Helena Hansen, a doctoral candidate in anthropology
at Yale University, and two children; he enjoys the quiet of a town
where there is no jazz scene to speak of.

"I went and practiced with him once," said the saxophonist Bill McHenry,
who is 29. "He showed me these music books
of things he writes out; just in one book of 36 pages he had tons of
different chords and exercises. Because of the purity
of his approach, he influences a lot of different people in that way 
either like me, who does freer stuff, or someone
else, who does straight-ahead music: it doesn't matter."

It took some time for Mr. Turner to find his own voice on the
instrument. He was born in Ohio, grew up in Cerritos and
Palos Verdes, Calif., near Los Angeles, and played saxophone in high
school. (He was also a dedicated break-dancer,
who broke his front teeth attempting a back flip.) After a brief period
studying design and illustration at Long Beach
State University, he went to the Berklee College of Music in Boston, in
the late 80's, where he quickly became known as
a super-studious musician who had explored Coltrane more deeply than
anyone around him.

"I was fairly methodical," Mr. Turner remembered. "I almost always wrote
out Coltrane's solos, and I'd have a lot of
notes on the side."

Wasn't he afraid of becoming trapped inside Coltrane's voice? "No," he
said, sanguinely. "By doing it, I knew I would
eventually not be interested in it anymore. Also, I noticed that if you
looked at someone else who was into Trane, and if
you could listen through that person's ear and mind, it would be a
slightly different version. That's who you are  it's
how you hear." After exploring Coltrane, Mr. Turner approached the work
of Joe Henderson, Dexter Gordon and Sonny
Rollins in the same meticulous way.

BY the early 90's, he said, he had exhausted his interest in "a line of
tenor players who do pretty much what most tenor
players do today. That is, more of an aggressive sound, with a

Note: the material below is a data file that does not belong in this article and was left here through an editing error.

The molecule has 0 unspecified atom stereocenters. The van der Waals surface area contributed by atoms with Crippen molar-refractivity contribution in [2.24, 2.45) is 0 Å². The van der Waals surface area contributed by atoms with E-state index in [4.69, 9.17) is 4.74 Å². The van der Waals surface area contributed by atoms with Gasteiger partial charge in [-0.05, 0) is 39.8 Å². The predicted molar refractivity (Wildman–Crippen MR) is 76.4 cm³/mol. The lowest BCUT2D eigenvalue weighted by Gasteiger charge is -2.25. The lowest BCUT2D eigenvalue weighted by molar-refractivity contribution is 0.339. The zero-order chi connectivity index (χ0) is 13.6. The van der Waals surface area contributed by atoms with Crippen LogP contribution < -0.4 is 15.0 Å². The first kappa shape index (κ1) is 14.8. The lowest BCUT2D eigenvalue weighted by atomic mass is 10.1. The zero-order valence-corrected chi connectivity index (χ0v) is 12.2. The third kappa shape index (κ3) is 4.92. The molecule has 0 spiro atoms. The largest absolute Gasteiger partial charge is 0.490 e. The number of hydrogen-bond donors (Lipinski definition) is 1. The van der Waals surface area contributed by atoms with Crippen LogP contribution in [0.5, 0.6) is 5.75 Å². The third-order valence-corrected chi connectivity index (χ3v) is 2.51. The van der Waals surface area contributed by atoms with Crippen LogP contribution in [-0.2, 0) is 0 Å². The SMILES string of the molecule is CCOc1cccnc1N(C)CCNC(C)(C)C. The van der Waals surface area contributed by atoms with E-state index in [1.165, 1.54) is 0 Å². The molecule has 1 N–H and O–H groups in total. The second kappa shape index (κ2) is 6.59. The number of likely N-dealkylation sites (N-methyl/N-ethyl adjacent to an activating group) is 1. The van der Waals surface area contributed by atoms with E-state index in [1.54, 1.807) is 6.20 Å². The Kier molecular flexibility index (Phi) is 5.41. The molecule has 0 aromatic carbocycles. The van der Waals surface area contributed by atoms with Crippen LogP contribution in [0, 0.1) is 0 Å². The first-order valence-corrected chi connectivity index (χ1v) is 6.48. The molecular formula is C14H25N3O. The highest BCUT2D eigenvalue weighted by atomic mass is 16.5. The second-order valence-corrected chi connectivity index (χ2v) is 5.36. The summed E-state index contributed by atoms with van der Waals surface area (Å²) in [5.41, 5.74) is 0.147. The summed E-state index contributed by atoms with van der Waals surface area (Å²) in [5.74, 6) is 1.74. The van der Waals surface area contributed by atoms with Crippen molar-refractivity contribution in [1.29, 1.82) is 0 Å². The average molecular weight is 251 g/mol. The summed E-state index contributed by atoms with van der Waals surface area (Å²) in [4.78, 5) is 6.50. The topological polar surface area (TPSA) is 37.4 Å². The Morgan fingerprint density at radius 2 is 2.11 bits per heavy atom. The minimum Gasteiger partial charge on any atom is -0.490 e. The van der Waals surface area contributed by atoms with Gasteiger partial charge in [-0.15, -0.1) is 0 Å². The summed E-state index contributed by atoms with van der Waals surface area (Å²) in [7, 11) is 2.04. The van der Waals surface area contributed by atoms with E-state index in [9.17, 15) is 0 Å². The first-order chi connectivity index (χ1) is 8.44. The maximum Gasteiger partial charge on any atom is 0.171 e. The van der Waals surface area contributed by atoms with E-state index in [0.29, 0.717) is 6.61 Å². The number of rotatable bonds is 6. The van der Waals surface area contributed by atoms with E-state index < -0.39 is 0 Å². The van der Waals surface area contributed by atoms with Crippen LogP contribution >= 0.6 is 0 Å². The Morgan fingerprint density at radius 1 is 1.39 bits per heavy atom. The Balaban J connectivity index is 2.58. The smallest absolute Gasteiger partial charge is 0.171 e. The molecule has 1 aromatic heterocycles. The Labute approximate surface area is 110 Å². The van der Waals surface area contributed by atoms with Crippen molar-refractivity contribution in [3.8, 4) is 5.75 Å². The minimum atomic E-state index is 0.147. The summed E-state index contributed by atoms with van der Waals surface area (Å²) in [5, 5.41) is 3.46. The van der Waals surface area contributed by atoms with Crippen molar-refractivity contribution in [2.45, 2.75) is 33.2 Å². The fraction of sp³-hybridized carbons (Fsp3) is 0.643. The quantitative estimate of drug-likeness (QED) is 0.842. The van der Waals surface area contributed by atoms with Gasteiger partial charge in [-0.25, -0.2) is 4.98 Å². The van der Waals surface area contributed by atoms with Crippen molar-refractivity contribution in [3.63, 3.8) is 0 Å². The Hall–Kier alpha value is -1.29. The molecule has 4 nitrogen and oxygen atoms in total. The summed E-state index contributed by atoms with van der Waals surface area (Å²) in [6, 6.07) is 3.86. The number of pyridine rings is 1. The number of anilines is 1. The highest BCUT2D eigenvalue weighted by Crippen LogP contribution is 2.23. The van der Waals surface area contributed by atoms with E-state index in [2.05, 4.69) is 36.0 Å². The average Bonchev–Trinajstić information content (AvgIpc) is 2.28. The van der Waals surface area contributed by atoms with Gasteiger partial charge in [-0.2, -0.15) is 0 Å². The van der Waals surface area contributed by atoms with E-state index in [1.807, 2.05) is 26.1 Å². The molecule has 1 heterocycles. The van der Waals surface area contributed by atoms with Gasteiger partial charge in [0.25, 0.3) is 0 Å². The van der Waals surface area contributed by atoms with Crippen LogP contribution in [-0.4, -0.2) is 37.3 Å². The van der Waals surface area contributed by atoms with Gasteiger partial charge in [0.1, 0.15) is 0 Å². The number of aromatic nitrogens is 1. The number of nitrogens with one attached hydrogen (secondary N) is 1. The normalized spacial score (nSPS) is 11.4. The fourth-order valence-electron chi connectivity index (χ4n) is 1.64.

vocabulary that's come to be a bit programmed." When he
moved to New York in 1990, he turned to a new figure, who bumped him
into a new place: Warne Marsh.

Best known as a fellow-traveler of the pianist Lennie Tristano, Marsh
represented the opposite of aggression: he was a
linear, melodic improviser who managed to merge spontaneity and
research, playing nearly Bach-like melodic lines. As
he listened more closely, Mr. Turner found that there was a link between
Marsh, Coltrane and Mr. Henderson. And that
was Lester Young, the great light-toned saxophonist of the swing era.

Mr. Turner has appeared on some excellent records  particularly his own
"In This World" (Warner Brothers, 1998)
and "Abolish Bad Architecture" (Fresh Sound, 1999), an album by the
bassist Reid Anderson on which he played a
sideman role. But his best work is clearly still ahead of him. He says
he is done with being the leader of the Mark Turner
Trio or the Mark Turner Quartet: he wants to form a cooperative band
that doesn't bear his name and to share composing
and publishing credit. Part of his reasoning is modesty, but he also
believes he can reach a new and wider audience that
way. Some of his contemporaries believe that his dedication to music may
be so pure that it affects the music's reception.
"His style is so understated in a way," said the saxophonist Donny
McCaslin. "His demeanor is reserved, and his
playing reflects that. He has an introspective sound. Maybe people
aren't seeing what's there."

Mr. Anderson, the bassist, puts it more precisely. "He uses harmonies
that are his language of harmony; he hears the
melody within those harmonies. Sometimes they're complex, and on the
surface are almost nonfunctional. But they're of
course fully functional. He's dealing on that high level that perhaps
only the initiated can appreciate."